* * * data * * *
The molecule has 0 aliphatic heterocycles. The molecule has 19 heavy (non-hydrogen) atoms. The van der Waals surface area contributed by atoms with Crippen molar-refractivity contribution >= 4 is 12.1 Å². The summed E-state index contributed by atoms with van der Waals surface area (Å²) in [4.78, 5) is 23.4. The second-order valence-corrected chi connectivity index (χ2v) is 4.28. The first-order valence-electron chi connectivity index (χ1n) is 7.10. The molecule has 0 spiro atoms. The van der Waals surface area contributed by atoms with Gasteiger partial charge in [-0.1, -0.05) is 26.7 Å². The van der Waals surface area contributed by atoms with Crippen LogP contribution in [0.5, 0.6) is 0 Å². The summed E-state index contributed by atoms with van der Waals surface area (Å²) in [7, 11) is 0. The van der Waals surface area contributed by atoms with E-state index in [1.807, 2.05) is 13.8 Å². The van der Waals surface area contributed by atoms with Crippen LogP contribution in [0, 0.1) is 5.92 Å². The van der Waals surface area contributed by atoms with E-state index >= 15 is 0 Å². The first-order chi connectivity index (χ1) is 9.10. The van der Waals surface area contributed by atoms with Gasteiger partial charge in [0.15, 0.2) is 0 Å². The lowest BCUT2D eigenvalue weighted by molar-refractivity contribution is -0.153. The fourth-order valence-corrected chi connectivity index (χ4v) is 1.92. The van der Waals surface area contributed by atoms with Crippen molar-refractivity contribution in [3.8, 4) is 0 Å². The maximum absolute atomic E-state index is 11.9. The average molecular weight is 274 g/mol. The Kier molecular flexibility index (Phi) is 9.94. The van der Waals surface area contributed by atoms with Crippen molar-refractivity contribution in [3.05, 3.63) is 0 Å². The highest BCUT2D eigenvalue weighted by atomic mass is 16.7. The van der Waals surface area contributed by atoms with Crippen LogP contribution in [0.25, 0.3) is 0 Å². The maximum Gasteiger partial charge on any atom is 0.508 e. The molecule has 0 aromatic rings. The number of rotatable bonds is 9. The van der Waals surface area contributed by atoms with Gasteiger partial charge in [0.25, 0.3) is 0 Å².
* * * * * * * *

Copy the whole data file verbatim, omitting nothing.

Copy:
The molecule has 0 aliphatic heterocycles. The molecule has 19 heavy (non-hydrogen) atoms. The van der Waals surface area contributed by atoms with Crippen molar-refractivity contribution >= 4 is 12.1 Å². The summed E-state index contributed by atoms with van der Waals surface area (Å²) in [4.78, 5) is 23.4. The second-order valence-corrected chi connectivity index (χ2v) is 4.28. The first-order valence-electron chi connectivity index (χ1n) is 7.10. The molecule has 0 spiro atoms. The van der Waals surface area contributed by atoms with Gasteiger partial charge in [-0.1, -0.05) is 26.7 Å². The van der Waals surface area contributed by atoms with Crippen LogP contribution in [0.5, 0.6) is 0 Å². The summed E-state index contributed by atoms with van der Waals surface area (Å²) in [7, 11) is 0. The van der Waals surface area contributed by atoms with E-state index in [1.807, 2.05) is 13.8 Å². The van der Waals surface area contributed by atoms with Crippen LogP contribution in [0, 0.1) is 5.92 Å². The van der Waals surface area contributed by atoms with E-state index >= 15 is 0 Å². The first-order chi connectivity index (χ1) is 9.10. The van der Waals surface area contributed by atoms with Gasteiger partial charge in [0.15, 0.2) is 0 Å². The lowest BCUT2D eigenvalue weighted by molar-refractivity contribution is -0.153. The fourth-order valence-corrected chi connectivity index (χ4v) is 1.92. The van der Waals surface area contributed by atoms with Crippen molar-refractivity contribution in [3.8, 4) is 0 Å². The maximum absolute atomic E-state index is 11.9. The average molecular weight is 274 g/mol. The Kier molecular flexibility index (Phi) is 9.94. The van der Waals surface area contributed by atoms with Crippen molar-refractivity contribution in [3.05, 3.63) is 0 Å². The highest BCUT2D eigenvalue weighted by atomic mass is 16.7. The van der Waals surface area contributed by atoms with Crippen LogP contribution in [0.25, 0.3) is 0 Å². The maximum Gasteiger partial charge on any atom is 0.508 e. The molecule has 0 aromatic rings. The number of rotatable bonds is 9. The van der Waals surface area contributed by atoms with Gasteiger partial charge in [0.25, 0.3) is 0 Å².